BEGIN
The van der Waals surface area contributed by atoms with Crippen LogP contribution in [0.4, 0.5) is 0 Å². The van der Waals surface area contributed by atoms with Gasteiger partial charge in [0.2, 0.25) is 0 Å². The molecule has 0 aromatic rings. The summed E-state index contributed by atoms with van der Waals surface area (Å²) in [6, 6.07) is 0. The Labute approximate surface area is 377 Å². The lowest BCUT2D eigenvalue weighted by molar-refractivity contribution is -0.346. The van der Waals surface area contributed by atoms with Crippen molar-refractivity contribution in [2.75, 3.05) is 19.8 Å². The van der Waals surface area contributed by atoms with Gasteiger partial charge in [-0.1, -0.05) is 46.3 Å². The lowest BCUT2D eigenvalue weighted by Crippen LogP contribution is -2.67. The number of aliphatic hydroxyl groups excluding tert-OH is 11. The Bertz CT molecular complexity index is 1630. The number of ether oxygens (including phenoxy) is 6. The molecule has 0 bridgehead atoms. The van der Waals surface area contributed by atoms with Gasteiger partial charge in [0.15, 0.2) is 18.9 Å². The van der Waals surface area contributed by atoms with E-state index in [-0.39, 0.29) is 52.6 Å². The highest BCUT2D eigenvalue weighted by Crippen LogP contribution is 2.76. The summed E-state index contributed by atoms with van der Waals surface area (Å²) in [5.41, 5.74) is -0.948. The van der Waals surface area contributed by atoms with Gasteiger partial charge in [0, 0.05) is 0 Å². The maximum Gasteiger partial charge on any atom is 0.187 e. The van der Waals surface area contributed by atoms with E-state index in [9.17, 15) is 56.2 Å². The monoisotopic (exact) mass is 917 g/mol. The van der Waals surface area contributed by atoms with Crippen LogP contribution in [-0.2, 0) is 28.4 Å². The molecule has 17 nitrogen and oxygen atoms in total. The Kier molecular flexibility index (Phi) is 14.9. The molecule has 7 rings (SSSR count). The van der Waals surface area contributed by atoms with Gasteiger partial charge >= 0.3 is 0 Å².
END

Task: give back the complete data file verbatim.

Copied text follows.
The van der Waals surface area contributed by atoms with Crippen LogP contribution in [0.4, 0.5) is 0 Å². The van der Waals surface area contributed by atoms with Gasteiger partial charge in [0.2, 0.25) is 0 Å². The molecule has 0 aromatic rings. The summed E-state index contributed by atoms with van der Waals surface area (Å²) in [6, 6.07) is 0. The Labute approximate surface area is 377 Å². The lowest BCUT2D eigenvalue weighted by molar-refractivity contribution is -0.346. The van der Waals surface area contributed by atoms with Crippen molar-refractivity contribution in [2.75, 3.05) is 19.8 Å². The van der Waals surface area contributed by atoms with Gasteiger partial charge in [-0.1, -0.05) is 46.3 Å². The lowest BCUT2D eigenvalue weighted by Crippen LogP contribution is -2.67. The number of aliphatic hydroxyl groups excluding tert-OH is 11. The Bertz CT molecular complexity index is 1630. The number of ether oxygens (including phenoxy) is 6. The molecule has 0 bridgehead atoms. The van der Waals surface area contributed by atoms with Gasteiger partial charge in [0.15, 0.2) is 18.9 Å². The van der Waals surface area contributed by atoms with E-state index in [-0.39, 0.29) is 52.6 Å². The highest BCUT2D eigenvalue weighted by Crippen LogP contribution is 2.76. The summed E-state index contributed by atoms with van der Waals surface area (Å²) in [5.41, 5.74) is -0.948. The van der Waals surface area contributed by atoms with Gasteiger partial charge in [0, 0.05) is 0 Å². The maximum Gasteiger partial charge on any atom is 0.187 e. The van der Waals surface area contributed by atoms with E-state index in [9.17, 15) is 56.2 Å². The monoisotopic (exact) mass is 917 g/mol. The van der Waals surface area contributed by atoms with Crippen LogP contribution in [-0.2, 0) is 28.4 Å². The molecule has 17 nitrogen and oxygen atoms in total. The Kier molecular flexibility index (Phi) is 14.9. The molecule has 7 rings (SSSR count). The van der Waals surface area contributed by atoms with Gasteiger partial charge >= 0.3 is 0 Å².